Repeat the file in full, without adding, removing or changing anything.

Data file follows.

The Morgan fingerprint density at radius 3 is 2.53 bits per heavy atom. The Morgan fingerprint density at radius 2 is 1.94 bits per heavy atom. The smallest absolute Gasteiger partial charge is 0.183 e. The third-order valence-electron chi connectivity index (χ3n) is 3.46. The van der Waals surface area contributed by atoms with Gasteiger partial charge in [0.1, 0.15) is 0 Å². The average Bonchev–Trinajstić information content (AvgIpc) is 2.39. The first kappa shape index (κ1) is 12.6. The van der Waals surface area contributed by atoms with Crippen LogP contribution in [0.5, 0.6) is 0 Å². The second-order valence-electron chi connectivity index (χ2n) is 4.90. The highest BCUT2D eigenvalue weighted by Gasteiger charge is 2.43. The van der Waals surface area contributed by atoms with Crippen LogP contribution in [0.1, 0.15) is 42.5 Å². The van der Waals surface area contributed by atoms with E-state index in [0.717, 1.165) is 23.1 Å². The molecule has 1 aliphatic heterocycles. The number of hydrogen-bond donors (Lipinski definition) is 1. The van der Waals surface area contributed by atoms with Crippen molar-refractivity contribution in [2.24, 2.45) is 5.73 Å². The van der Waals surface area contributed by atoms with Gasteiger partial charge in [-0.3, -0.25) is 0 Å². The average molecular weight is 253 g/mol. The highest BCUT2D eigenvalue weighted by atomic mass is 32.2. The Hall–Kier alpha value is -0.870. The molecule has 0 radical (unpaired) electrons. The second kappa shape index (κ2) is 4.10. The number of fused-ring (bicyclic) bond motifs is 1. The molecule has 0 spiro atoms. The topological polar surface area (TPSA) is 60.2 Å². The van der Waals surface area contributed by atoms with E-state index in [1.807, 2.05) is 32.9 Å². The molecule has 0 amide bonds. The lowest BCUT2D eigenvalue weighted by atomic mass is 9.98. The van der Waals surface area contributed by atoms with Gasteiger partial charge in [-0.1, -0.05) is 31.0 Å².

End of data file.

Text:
The Morgan fingerprint density at radius 3 is 2.53 bits per heavy atom. The Morgan fingerprint density at radius 2 is 1.94 bits per heavy atom. The smallest absolute Gasteiger partial charge is 0.183 e. The third-order valence-electron chi connectivity index (χ3n) is 3.46. The van der Waals surface area contributed by atoms with Gasteiger partial charge in [0.1, 0.15) is 0 Å². The average Bonchev–Trinajstić information content (AvgIpc) is 2.39. The first kappa shape index (κ1) is 12.6. The van der Waals surface area contributed by atoms with Crippen LogP contribution in [0.5, 0.6) is 0 Å². The second-order valence-electron chi connectivity index (χ2n) is 4.90. The highest BCUT2D eigenvalue weighted by Gasteiger charge is 2.43. The van der Waals surface area contributed by atoms with Crippen LogP contribution in [0.1, 0.15) is 42.5 Å². The van der Waals surface area contributed by atoms with E-state index in [0.717, 1.165) is 23.1 Å². The molecule has 1 aliphatic heterocycles. The number of hydrogen-bond donors (Lipinski definition) is 1. The van der Waals surface area contributed by atoms with Crippen molar-refractivity contribution in [2.24, 2.45) is 5.73 Å². The van der Waals surface area contributed by atoms with Gasteiger partial charge in [-0.3, -0.25) is 0 Å². The average molecular weight is 253 g/mol. The highest BCUT2D eigenvalue weighted by atomic mass is 32.2. The Hall–Kier alpha value is -0.870. The molecule has 0 radical (unpaired) electrons. The second kappa shape index (κ2) is 4.10. The number of fused-ring (bicyclic) bond motifs is 1. The molecule has 0 spiro atoms. The topological polar surface area (TPSA) is 60.2 Å². The van der Waals surface area contributed by atoms with E-state index in [1.807, 2.05) is 32.9 Å². The molecule has 0 amide bonds. The lowest BCUT2D eigenvalue weighted by atomic mass is 9.98. The van der Waals surface area contributed by atoms with Gasteiger partial charge in [-0.1, -0.05) is 31.0 Å².